COVID-19 testing sites under investigation after complaints allege 'fake tests'

The Better Business Bureau is investigating a COVID-19 testing company that is being inundated with negative reviews and complaints. The Center for Covid Control operates sites nationwide, including in Washington and Oregon.

Some of the complaints on the BBB's website accuse the company of scamming customers. Many of them say they've not received test results.

In Seattle's International District, the words "FAKE TESTS" were spray-painted on the outside of a pop-up "Center for Covid Control" testing site.

It's just one of nearly a dozen testing sites in Washington state and 300 in the country operated by the Illinois-based company.

The company is apparently not affiliated with King County Department of Health of the Washington State Department of Health.

Now, there are allegations of fake tests across the country including people who say they received their test results before they were even tested.

The Washington State Attorney General's Office told FOX 13 News that it has received two consumer complaints about the test sites.

The BBB has also received two from the Seattle area, saying in a statement: "The BBB is actively monitoring the reports of COVID-19 testing sites that have recently opened in the U.S. under different names."

At another site in Seattle's Queen Anne neighborhood, FOX 13 tried to set up a test. The system asks for a variety of personal information including photos of your driver's license or ID card and your insurance information. A screen during the signup process also requires you to waive your rights regarding protecting your health information under HIPAA laws.

FOX 13 News has twice reached out to the Center for Covid Control for a response, but we have not heard back.

RELATED: How to find at-home COVID-19 tests: Websites track availability as demand surges

Complaints across America

In Oregon, one family raised a red flag about a testing site in the Portland area. They told KOIN-TV that the whole experience "seemed a bit sketchy." They said they were told to put their PCR tests into a bin that resembled a garbage bin. Their tests came back negative except for one that never returned a result. To be safe, they were tested again and found out that they were positive.

Another family in Florida told WINK-TV that they received their test results will still waiting in line to be tested.

KOIN also reports that the Department of Justice has opened a civil investigation into the company.

The U.S. Department of Health and Human Services' Office of the Inspector General said there has been an increase in COVID-19 fraud complaints including many related to testing.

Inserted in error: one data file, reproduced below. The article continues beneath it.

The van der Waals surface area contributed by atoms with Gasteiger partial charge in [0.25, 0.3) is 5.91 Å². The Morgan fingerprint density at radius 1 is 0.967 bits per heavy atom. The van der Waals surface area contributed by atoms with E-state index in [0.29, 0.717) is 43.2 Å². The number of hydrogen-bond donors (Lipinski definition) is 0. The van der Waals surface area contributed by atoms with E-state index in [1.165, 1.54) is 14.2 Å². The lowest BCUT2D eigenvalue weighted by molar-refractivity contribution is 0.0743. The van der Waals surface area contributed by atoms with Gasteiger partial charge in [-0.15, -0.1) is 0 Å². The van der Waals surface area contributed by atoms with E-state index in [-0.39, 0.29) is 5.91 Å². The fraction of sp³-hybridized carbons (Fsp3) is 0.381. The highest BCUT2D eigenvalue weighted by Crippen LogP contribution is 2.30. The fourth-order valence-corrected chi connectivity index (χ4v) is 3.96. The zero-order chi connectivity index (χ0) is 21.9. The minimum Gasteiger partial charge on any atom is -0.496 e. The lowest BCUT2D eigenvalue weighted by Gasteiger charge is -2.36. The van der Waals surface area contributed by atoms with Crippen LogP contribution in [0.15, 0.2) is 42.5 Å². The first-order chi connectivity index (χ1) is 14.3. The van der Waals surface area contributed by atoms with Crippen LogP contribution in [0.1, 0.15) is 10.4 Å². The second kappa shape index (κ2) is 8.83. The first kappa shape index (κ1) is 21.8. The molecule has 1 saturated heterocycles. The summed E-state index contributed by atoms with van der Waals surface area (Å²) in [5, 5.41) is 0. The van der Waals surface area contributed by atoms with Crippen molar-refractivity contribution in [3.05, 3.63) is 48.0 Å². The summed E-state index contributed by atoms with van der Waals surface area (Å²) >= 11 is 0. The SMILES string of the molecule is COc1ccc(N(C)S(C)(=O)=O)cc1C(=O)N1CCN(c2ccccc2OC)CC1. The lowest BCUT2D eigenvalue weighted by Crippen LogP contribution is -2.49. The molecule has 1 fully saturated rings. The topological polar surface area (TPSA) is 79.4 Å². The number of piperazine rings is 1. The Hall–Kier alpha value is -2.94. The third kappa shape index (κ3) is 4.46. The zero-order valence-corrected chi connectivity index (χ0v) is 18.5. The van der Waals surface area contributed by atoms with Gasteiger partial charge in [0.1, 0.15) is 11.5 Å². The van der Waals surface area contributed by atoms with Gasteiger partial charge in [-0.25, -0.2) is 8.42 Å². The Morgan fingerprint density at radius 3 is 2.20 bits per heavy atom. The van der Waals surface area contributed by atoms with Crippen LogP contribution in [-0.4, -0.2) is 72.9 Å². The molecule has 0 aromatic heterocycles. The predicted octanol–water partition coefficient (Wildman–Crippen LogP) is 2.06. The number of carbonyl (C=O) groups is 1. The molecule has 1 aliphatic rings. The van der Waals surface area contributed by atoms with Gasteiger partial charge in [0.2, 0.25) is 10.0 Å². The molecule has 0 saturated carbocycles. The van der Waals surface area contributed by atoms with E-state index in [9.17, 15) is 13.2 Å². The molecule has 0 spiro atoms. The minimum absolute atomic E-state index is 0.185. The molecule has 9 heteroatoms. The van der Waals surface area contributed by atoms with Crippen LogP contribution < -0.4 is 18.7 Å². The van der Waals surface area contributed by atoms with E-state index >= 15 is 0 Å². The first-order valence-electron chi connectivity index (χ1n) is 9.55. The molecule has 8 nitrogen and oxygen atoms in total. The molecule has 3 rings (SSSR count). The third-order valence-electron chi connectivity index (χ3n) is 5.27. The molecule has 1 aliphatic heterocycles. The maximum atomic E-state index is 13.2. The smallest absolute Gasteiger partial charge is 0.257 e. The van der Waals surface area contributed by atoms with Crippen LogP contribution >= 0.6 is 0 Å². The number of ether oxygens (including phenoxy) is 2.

"We are seeing fraudulent activity around testing. It could be random pop-up sites, and it could be at-home test kits," Yvonne Gamble, the office’s acting director of communications, told USA Today. "Be vigilant. Be careful. Be mindful, and make sure whoever you are dealing with is an authorized provider and a place that you can trust."

The FBI has also warned of emerging schemes:

"Beware of individuals who contact you in person, by phone, or by email to tell you the government or government officials require you to take a COVID-19 test. These scammers will likely ask for your health insurance information, including your Medicare or Medicaid number, and other personal information. Prior health care fraud investigations have shown that once scammers obtain an individual’s personal information, they use it to bill federal health care programs and/or private health insurance plans for tests and procedures the individual did not receive and pocket the proceeds. Be cautious of any unsolicited offers that require or request your medical insurance information.

"Also beware of individuals offering to sell you a COVID-19 test kit or supplies, especially when these contacts are unexpected. A physician or other trusted health care provider should assess your condition and approve any requests for COVID-19 testing. Some scammers are selling fake at-home test kits; some are even going door-to-door and performing fake tests for money. Legitimate tests are offered free to patients when administered by a health care professional."

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